In case you hadn’t noticed, life is difficult, complex and unpredictable. You can’t change this. It’s the nature of things. But you can prepare yourself for the next unwelcome surprise.
How? By building resilience.
Resilience is the ability to bounce back from life’s inevitable disappointments, failures, and pains.
Let me use an analogy here.
If cars didn’t have shock absorbers, every ride would be a miserable experience. The ride through life without shock absorbers – that is, resilience – would be the same. So, without building resilience – your own internal shock absorbers – it’s not possible to lead a happy and productive life.
Resilience is the opposite of fragility. To be fragile means that just about everything upsets you. And if just about everything upsets you, you will spend a lot of time angry and hurt. And if you spend a lot of time angry and hurt, you will not be a happy person.
Here, I’m not focusing on severe illness, the death of a loved one or any crushing life-changing event. In such cases, people usually need help to recover. But for most of us, such situations are rare – while the slights and disappointments of ordinary life are not. And for those, we need resilience.
OK, then. How do you develop resilience? Here are some suggestions to get you started, drawn from my forty-plus years as a psychiatrist.
First, get some perspective.
Step back and assess your situation with as much objectivity as you can. “How bad is this problem?” “Have I overstated it?”
Sometimes my patients think an unhappy occurrence is much more serious than it really is – usually because it’s amplified by evoking a painful childhood issue. Often getting perspective is as simple as asking yourself this question: “What’s the worst thing that can happen?” Usually you’ll discover the worst thing isn’t that bad – and isn’t even likely to happen.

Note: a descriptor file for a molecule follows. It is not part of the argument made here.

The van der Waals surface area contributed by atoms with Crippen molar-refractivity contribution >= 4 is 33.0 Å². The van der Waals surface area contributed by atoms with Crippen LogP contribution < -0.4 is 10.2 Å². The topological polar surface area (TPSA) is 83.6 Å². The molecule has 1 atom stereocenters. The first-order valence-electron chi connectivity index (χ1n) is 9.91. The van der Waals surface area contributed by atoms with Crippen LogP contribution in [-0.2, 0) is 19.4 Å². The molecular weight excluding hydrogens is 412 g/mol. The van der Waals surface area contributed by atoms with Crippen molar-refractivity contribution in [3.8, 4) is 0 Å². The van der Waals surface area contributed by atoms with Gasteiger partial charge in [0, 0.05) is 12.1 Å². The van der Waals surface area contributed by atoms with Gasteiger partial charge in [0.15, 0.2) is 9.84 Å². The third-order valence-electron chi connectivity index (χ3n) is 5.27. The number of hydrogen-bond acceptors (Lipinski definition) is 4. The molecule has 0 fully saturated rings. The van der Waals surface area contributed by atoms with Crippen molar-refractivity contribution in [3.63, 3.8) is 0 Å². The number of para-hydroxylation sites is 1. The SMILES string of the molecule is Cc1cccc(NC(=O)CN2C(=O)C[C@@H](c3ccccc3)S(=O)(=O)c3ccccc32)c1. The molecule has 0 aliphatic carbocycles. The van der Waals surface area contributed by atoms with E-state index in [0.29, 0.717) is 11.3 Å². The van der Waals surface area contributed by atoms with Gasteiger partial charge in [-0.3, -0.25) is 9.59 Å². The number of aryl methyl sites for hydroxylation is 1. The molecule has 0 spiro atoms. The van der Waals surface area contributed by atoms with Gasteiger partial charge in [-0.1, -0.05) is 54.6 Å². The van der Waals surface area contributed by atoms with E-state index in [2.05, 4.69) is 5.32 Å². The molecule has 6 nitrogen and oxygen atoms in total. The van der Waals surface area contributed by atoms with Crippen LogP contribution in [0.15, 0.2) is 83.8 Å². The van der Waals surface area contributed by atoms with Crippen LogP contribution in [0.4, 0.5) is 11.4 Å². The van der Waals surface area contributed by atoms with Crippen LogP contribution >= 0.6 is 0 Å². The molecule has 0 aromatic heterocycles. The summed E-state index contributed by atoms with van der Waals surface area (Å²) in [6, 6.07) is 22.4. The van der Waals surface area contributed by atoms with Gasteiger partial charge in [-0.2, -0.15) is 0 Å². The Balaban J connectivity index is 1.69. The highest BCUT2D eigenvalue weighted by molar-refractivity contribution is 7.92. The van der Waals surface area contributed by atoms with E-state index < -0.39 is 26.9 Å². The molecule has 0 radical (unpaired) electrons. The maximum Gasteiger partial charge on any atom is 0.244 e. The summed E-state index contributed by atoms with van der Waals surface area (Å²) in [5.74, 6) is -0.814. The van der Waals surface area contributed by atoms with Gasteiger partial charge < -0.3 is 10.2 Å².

Second, compare the undeserved bad things that have happened to you with the unearned good things that have happened to you.
When I ask my patients to do this, they invariably conclude that the unearned good in their life far outweighs the undeserved bad. I’d say the ratio is at least 10 to 1. In my own case, I didn’t earn the incredibly good fortune of my grandparents moving to America, or that life-saving penicillin was available to me in my childhood when I was sick. I could go on and on. And so could you.
In light of this, maybe things aren’t so bad after all. In fact, they’re probably pretty good.
Third, toughen up.
Life hits you from all directions – health, personal relationships, work challenges, family issues. To deal with them, you need to build up your mental toughness. The earlier in life one starts this process, the better.
That’s why parents who coddle their children and protect them from every hurt and failure are not doing them any favors. Nor are colleges that provide students with so-called “safe spaces.” To toughen up, you need to push yourself. How do you know what you’re capable of if you don’t do that?
I was a sickly child. I saw myself as physically fragile. But the grueling hours in medical school and treating patients with serious illnesses during my residency showed me I was much tougher than I thought. You, too, probably have more strength than you realize.
Find out. Finding that strength will give you resilience.
Fourth, be the architect of your own fate.
Although there are many times in life when we can’t control circumstances, there are very few times when we can’t control how we react to them.
The late Pulitzer Prize-winning columnist Charles Krauthammer provides an inspiring example of this. Krauthammer became a quadriplegic in medical school following a freak diving accident. Rather than wallow in self-pity, Krauthammer resolved to finish his medical studies from his hospital bed. He did – and without missing a single semester!
Fifth, take an honest inventory of your life.
Make a real effort to discover how you have contributed to your own misery. In other words, how many of your life’s speed bumps have you created? This will help you see that the ability to change your life lies as much within you as in external circumstances.
You can then avoid those behaviors that expose you to failure or difficulty. Focus on your power, not your helplessness. And the greatest power anyone has is the capacity to change.
You can certainly experience happy moments without resilience. But to lead a happy life, it’s essential.
I’m Dr. Stephen Marmer, psychiatrist, UCLA Medical School, for Prager University.